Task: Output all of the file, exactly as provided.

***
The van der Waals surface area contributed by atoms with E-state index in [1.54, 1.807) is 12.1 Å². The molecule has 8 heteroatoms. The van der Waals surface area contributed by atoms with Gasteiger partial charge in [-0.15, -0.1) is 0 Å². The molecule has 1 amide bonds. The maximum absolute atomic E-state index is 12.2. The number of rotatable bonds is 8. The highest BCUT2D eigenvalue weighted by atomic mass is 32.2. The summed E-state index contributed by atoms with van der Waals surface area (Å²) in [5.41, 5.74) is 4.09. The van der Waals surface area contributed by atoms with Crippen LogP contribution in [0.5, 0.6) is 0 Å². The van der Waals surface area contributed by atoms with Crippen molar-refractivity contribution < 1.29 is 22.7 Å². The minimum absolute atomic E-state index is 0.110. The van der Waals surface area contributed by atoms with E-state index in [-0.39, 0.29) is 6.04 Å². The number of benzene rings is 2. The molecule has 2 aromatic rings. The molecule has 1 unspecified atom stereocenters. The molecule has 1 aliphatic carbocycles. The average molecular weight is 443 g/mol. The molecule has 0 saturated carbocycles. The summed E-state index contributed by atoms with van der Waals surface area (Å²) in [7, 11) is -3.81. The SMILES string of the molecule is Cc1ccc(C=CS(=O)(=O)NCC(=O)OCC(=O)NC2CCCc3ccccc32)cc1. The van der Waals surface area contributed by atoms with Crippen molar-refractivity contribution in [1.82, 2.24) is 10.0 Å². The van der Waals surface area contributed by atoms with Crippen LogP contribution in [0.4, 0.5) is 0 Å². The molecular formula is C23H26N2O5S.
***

The van der Waals surface area contributed by atoms with E-state index in [1.54, 1.807) is 12.1 Å². The molecule has 8 heteroatoms. The van der Waals surface area contributed by atoms with Gasteiger partial charge in [-0.15, -0.1) is 0 Å². The molecule has 1 amide bonds. The maximum absolute atomic E-state index is 12.2. The number of rotatable bonds is 8. The highest BCUT2D eigenvalue weighted by atomic mass is 32.2. The summed E-state index contributed by atoms with van der Waals surface area (Å²) in [5.41, 5.74) is 4.09. The van der Waals surface area contributed by atoms with Crippen LogP contribution in [0.5, 0.6) is 0 Å². The van der Waals surface area contributed by atoms with Crippen molar-refractivity contribution < 1.29 is 22.7 Å². The minimum absolute atomic E-state index is 0.110. The van der Waals surface area contributed by atoms with E-state index in [-0.39, 0.29) is 6.04 Å². The number of benzene rings is 2. The molecule has 2 aromatic rings. The molecule has 1 unspecified atom stereocenters. The molecule has 1 aliphatic carbocycles. The average molecular weight is 443 g/mol. The molecule has 0 saturated carbocycles. The summed E-state index contributed by atoms with van der Waals surface area (Å²) in [7, 11) is -3.81. The SMILES string of the molecule is Cc1ccc(C=CS(=O)(=O)NCC(=O)OCC(=O)NC2CCCc3ccccc32)cc1. The van der Waals surface area contributed by atoms with Crippen molar-refractivity contribution in [1.82, 2.24) is 10.0 Å². The van der Waals surface area contributed by atoms with Crippen LogP contribution in [0.4, 0.5) is 0 Å². The molecular formula is C23H26N2O5S.